A garden can be a work of art, though most gardens are not.
In ancient times, the fine arts were closely associated with religion and we can see the temple gardens of Egypt and Mesopotamia as being the origin of the garden as a work of art.
In the later Roman Empire, the Emperors, starting with Augustus, became Gods and the imperial gardens became a variant on the temple garden. They celebrated the 'august' nature of the garden owner. In Western Europe, this tradition declined and fell with the Roman Empire. Medieval gardens were essentially domestic. It seems that, when all culture was religious, there was no need to make religious gardens.
The tradition of the garden as a work of art was revived during the renaissance, first in Italy and then throughout Europe. During the Baroque period, the garden became a place in which many of the arts were integrated: sculpture, architecture, horticulture, music and theatre. This tradition carried into the romantic period, but lost headway.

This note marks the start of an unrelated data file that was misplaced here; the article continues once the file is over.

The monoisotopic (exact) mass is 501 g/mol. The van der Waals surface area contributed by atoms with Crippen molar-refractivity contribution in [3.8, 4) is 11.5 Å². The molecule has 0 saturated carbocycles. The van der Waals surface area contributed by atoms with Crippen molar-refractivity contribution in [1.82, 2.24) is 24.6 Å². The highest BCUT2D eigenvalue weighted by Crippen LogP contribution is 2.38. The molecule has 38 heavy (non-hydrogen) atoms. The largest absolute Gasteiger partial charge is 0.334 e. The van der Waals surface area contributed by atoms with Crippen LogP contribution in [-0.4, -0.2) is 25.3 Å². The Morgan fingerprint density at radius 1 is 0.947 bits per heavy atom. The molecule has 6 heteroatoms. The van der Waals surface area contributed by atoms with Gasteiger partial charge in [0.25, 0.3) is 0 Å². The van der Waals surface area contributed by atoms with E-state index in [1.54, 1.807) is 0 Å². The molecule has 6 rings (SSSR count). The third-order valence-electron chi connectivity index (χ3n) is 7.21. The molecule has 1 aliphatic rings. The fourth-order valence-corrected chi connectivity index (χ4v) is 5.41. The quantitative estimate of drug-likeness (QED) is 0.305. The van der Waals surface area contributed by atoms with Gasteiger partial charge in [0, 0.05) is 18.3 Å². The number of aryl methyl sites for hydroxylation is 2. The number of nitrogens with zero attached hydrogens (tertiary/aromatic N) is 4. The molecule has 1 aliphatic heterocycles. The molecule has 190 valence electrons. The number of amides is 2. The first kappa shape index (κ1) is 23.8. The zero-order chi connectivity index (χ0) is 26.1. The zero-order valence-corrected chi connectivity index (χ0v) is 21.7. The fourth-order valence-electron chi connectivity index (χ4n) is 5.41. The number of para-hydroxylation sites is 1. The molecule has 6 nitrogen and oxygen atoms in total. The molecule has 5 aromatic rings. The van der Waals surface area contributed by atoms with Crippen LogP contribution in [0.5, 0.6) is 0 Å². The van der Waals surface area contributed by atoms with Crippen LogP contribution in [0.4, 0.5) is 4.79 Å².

In the early twentieth century, gardens came under the influence of Abstract Art. This movement had less influence in the British Isles than other European countries but resulted in a tendency to see gardens as abstract compositions of colour, line, pattern, mass and void. Works of abstract art were placed in gardens, as they had been in baroque gardens.
At the close of the twentieth century, the most widespread term for the current state of the arts was Post-Modern. This implies an acceptance of abstract art combined with a forward progression. Often, this has been a retreat from abstraction. Artists have recovered their interest in meaning, symbolism, politics, religion and context. We have Installations, Public Art, Land Art and Site Related Sculpture. These ideas are bound to affect gardens. Some of the gardens which are designed primarily as works of fine art will be designed under the influence of these ideas.
Instead of the garden being a place of 'beauty' in which to display 'art', the garden itself will be the work of art. This is likely to result in a wholly new category of twenty first century gardens.
Chelsea Flower Show
Chelsea Flower Show